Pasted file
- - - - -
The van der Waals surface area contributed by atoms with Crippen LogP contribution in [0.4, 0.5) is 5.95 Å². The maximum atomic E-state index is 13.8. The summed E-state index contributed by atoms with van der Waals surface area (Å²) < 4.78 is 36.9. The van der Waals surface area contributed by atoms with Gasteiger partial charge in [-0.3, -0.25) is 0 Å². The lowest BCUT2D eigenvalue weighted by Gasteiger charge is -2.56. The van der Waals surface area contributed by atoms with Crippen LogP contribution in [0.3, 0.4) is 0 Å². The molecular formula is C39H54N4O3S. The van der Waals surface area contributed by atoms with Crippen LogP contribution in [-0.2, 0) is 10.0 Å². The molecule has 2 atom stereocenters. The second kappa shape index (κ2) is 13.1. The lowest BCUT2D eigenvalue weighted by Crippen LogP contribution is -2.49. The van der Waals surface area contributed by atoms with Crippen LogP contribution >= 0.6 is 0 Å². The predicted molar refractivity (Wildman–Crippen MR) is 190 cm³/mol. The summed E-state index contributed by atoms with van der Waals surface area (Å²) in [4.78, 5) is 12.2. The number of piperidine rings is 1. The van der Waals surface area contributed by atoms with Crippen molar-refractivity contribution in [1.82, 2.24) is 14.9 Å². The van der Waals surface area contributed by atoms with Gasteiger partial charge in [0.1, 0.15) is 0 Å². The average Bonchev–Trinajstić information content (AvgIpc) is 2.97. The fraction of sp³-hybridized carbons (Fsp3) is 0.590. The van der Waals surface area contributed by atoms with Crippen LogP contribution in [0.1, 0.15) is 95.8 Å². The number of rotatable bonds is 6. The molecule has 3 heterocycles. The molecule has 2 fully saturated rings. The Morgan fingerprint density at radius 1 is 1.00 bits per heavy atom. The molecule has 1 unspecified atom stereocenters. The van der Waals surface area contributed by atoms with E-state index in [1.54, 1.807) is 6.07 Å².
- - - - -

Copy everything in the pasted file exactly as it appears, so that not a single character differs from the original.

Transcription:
The van der Waals surface area contributed by atoms with Crippen LogP contribution in [0.4, 0.5) is 5.95 Å². The maximum atomic E-state index is 13.8. The summed E-state index contributed by atoms with van der Waals surface area (Å²) < 4.78 is 36.9. The van der Waals surface area contributed by atoms with Gasteiger partial charge in [-0.3, -0.25) is 0 Å². The lowest BCUT2D eigenvalue weighted by Gasteiger charge is -2.56. The van der Waals surface area contributed by atoms with Crippen LogP contribution in [0.3, 0.4) is 0 Å². The molecular formula is C39H54N4O3S. The van der Waals surface area contributed by atoms with Crippen LogP contribution in [-0.2, 0) is 10.0 Å². The molecule has 2 atom stereocenters. The second kappa shape index (κ2) is 13.1. The lowest BCUT2D eigenvalue weighted by Crippen LogP contribution is -2.49. The van der Waals surface area contributed by atoms with Crippen LogP contribution >= 0.6 is 0 Å². The predicted molar refractivity (Wildman–Crippen MR) is 190 cm³/mol. The summed E-state index contributed by atoms with van der Waals surface area (Å²) in [4.78, 5) is 12.2. The number of piperidine rings is 1. The van der Waals surface area contributed by atoms with Crippen molar-refractivity contribution in [1.82, 2.24) is 14.9 Å². The van der Waals surface area contributed by atoms with Gasteiger partial charge in [0.1, 0.15) is 0 Å². The average Bonchev–Trinajstić information content (AvgIpc) is 2.97. The fraction of sp³-hybridized carbons (Fsp3) is 0.590. The van der Waals surface area contributed by atoms with Crippen LogP contribution in [0.1, 0.15) is 95.8 Å². The number of rotatable bonds is 6. The molecule has 3 heterocycles. The molecule has 2 fully saturated rings. The Morgan fingerprint density at radius 1 is 1.00 bits per heavy atom. The molecule has 1 unspecified atom stereocenters. The van der Waals surface area contributed by atoms with E-state index in [1.54, 1.807) is 6.07 Å².